2. Why did you decide to get into strategic communication?

Everyone has something they do well. My thing was writing, which is a core competency in this business. My writing portfolio enabled my entrée as a public relations assistant in 1976, but it also opened the door to representing my company in front of live audiences, which is another good skill to have.

3. What is your education background?

I hold a B.A. and an M.A. from Indiana University—both in history. Without an academic background in communication, it would be hard to enter the field today; I’m probably among the last to get in through the side door. But experience has also been a great teacher, and my awareness of history has enabled me to put several overwhelming issues in perspective.

4. How long have you been a PRSA member? What do you most enjoy about being involved in this organization?

I first joined PRSA in 1976, chiefly because I felt that’s where I belonged as an aspiring professional. I began attending so I could learn from my betters, and I continued so I could serve the chapter in other ways. I was not always able to maintain my membership over the years but am a member now because it offers several ways for me to give back to the field of communication.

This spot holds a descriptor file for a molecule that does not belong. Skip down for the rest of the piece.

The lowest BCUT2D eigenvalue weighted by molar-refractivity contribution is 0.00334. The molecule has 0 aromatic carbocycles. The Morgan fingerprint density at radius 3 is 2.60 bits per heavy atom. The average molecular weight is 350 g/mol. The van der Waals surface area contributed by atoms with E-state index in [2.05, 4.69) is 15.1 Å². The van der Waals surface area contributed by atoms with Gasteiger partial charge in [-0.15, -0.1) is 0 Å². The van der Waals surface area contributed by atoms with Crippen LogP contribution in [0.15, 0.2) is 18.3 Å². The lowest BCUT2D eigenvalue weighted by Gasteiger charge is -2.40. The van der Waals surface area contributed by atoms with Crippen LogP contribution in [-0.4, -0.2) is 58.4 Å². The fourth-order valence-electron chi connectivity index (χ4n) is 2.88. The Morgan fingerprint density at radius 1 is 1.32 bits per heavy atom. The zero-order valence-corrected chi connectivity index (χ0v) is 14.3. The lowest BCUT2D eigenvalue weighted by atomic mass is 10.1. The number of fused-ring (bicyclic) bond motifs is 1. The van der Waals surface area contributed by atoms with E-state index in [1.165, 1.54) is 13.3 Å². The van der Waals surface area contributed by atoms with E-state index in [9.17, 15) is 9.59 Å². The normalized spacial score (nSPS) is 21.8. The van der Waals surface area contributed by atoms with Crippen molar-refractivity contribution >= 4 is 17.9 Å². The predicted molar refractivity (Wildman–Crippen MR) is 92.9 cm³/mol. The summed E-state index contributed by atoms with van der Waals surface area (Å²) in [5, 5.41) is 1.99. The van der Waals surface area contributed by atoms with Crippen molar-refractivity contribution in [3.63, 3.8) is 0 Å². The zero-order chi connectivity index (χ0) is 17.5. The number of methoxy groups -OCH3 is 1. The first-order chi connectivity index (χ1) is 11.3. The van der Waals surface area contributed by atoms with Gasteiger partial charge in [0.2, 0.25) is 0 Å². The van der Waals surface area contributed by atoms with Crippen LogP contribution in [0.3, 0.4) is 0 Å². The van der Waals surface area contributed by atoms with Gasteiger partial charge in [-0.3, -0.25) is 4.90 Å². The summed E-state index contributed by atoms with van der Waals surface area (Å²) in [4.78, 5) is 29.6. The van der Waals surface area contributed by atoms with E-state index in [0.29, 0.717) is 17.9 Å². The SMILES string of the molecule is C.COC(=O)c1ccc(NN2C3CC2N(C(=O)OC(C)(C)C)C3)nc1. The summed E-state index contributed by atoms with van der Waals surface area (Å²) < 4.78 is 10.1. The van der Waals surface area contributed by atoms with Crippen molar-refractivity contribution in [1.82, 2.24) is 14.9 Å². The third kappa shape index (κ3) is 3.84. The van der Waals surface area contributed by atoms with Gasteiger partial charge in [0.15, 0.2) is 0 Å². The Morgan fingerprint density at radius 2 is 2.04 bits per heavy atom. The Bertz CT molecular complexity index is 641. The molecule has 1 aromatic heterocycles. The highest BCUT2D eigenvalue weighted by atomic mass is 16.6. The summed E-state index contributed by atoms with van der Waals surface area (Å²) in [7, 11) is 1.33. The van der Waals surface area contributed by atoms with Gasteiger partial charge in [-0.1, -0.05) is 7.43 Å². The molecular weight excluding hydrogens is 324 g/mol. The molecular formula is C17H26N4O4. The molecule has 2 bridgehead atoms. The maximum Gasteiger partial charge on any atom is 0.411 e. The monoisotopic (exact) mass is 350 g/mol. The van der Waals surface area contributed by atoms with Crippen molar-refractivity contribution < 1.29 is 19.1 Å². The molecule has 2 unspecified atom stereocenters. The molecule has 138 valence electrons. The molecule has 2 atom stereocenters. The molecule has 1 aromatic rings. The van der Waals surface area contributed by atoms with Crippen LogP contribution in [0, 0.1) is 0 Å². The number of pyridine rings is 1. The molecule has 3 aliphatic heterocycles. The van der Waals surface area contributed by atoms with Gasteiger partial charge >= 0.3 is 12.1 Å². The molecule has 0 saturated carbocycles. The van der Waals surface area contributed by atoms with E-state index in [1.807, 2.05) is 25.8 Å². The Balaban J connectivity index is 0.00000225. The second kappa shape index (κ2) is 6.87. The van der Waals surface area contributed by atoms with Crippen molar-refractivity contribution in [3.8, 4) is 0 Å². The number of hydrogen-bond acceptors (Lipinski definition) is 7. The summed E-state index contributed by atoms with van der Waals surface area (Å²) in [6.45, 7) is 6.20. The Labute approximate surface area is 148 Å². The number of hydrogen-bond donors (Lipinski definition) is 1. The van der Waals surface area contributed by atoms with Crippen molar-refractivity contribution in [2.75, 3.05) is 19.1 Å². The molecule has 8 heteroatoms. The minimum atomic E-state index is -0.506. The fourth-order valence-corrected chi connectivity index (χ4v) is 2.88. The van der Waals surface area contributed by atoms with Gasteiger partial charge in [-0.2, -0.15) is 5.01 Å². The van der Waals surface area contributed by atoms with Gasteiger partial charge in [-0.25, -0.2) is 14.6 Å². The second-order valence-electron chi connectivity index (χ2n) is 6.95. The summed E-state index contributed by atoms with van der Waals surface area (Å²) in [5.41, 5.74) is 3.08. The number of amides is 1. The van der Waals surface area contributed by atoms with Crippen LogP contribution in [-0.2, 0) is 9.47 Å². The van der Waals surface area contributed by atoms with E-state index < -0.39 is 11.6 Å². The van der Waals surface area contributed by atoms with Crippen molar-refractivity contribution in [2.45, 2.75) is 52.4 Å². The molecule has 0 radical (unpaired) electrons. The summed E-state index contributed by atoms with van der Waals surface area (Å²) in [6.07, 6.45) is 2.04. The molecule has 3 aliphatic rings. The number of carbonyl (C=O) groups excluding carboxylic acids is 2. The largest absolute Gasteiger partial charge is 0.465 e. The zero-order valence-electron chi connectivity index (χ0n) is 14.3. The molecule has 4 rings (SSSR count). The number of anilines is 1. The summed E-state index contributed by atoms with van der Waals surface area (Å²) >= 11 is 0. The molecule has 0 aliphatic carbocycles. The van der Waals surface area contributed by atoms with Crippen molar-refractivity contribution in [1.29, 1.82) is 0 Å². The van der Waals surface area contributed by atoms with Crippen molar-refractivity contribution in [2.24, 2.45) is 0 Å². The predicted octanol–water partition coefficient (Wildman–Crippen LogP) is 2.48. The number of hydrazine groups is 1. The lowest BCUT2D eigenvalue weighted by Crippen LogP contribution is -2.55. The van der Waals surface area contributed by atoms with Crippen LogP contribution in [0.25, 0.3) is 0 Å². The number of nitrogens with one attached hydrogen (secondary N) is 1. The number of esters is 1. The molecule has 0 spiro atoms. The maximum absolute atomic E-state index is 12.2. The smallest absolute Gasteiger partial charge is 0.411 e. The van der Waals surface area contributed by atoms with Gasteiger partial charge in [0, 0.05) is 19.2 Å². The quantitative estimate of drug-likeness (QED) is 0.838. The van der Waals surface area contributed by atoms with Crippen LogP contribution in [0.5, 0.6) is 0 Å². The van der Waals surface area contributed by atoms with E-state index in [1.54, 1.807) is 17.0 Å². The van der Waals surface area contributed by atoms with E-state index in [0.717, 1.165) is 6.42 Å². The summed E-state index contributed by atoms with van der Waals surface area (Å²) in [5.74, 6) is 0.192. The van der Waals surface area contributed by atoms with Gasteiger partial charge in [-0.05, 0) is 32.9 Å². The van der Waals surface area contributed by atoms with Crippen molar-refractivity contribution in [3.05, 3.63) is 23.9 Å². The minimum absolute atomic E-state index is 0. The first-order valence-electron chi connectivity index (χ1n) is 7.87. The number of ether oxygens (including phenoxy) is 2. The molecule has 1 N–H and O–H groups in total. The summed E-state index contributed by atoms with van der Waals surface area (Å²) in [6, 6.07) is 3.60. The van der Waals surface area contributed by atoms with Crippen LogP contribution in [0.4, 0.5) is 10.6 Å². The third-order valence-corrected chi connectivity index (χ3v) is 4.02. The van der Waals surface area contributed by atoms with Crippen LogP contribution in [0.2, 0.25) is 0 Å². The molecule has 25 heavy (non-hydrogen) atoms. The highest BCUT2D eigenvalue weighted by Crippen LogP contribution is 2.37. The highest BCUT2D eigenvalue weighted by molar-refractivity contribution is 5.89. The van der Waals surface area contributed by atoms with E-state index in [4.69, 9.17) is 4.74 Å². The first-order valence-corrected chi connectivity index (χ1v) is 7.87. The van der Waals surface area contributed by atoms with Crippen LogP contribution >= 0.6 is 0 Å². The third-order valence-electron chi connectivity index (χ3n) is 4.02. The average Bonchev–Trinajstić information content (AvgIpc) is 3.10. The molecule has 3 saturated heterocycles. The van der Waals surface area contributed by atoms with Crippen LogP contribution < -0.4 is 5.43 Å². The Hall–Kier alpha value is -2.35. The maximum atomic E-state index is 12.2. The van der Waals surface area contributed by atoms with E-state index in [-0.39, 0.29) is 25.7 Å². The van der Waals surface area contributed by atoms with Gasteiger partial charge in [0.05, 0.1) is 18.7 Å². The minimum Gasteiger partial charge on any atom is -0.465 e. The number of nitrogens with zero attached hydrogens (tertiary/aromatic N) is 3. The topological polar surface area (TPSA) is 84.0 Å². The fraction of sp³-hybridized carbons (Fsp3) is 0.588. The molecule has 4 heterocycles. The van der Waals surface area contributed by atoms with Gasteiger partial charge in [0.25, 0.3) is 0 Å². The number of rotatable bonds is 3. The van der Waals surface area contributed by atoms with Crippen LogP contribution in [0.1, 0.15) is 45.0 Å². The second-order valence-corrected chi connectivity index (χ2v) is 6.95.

5. How can a master’s degree in strategic communication benefit public relations and other strategic communication professionals?

A master’s degree not only shows that you bring more to the table, but also that you have committed yourself to a career path. Your M.S. will be seen by professionals and H.R. managers as a significant, positive credential when the time comes to hire or promote.

6. Tell us about Butler University’s online Master of Science in Strategic Communication?

Butler’s MSSC is designed with working graduates in mind—those who have some job experience under their belts and are looking for that next step in their career. It’s 100% online to fit into busy schedules. Still, it’s built to connect students with their peers, their faculty, and industry representatives through weekly “live” synchronous session, discussion boards, or more informal modes of engagement. It’s also focused on merging theory and practice, helping students really refine their thinking and approach to communication. At its core, it’s a highly flexible, interactive, and challenging program that current students are finding extremely valuable.